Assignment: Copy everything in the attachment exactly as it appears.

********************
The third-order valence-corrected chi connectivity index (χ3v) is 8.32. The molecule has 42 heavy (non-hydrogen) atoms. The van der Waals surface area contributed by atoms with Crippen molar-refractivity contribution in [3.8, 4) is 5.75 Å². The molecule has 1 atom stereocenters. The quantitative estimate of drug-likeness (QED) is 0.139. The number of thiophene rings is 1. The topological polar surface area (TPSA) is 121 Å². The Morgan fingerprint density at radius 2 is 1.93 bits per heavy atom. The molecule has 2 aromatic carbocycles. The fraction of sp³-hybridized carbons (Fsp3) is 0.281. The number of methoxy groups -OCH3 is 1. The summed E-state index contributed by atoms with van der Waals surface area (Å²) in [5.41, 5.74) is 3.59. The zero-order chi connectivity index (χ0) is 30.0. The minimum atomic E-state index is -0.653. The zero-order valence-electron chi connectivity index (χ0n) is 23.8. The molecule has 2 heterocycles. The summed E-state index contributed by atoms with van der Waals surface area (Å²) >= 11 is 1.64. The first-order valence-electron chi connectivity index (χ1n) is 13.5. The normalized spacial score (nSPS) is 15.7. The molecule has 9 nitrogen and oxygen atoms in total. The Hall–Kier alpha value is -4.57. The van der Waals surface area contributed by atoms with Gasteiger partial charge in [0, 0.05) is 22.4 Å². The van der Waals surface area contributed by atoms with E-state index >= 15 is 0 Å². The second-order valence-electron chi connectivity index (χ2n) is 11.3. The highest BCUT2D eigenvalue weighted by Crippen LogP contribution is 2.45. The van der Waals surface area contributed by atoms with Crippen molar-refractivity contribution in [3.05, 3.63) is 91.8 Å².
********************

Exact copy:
The third-order valence-corrected chi connectivity index (χ3v) is 8.32. The molecule has 42 heavy (non-hydrogen) atoms. The van der Waals surface area contributed by atoms with Crippen molar-refractivity contribution in [3.8, 4) is 5.75 Å². The molecule has 1 atom stereocenters. The quantitative estimate of drug-likeness (QED) is 0.139. The number of thiophene rings is 1. The topological polar surface area (TPSA) is 121 Å². The Morgan fingerprint density at radius 2 is 1.93 bits per heavy atom. The molecule has 2 aromatic carbocycles. The fraction of sp³-hybridized carbons (Fsp3) is 0.281. The number of methoxy groups -OCH3 is 1. The summed E-state index contributed by atoms with van der Waals surface area (Å²) in [5.41, 5.74) is 3.59. The zero-order chi connectivity index (χ0) is 30.0. The minimum atomic E-state index is -0.653. The zero-order valence-electron chi connectivity index (χ0n) is 23.8. The molecule has 2 heterocycles. The summed E-state index contributed by atoms with van der Waals surface area (Å²) >= 11 is 1.64. The first-order valence-electron chi connectivity index (χ1n) is 13.5. The normalized spacial score (nSPS) is 15.7. The molecule has 9 nitrogen and oxygen atoms in total. The Hall–Kier alpha value is -4.57. The van der Waals surface area contributed by atoms with Gasteiger partial charge in [0, 0.05) is 22.4 Å². The van der Waals surface area contributed by atoms with E-state index >= 15 is 0 Å². The second-order valence-electron chi connectivity index (χ2n) is 11.3. The highest BCUT2D eigenvalue weighted by Crippen LogP contribution is 2.45. The van der Waals surface area contributed by atoms with Crippen molar-refractivity contribution in [3.05, 3.63) is 91.8 Å².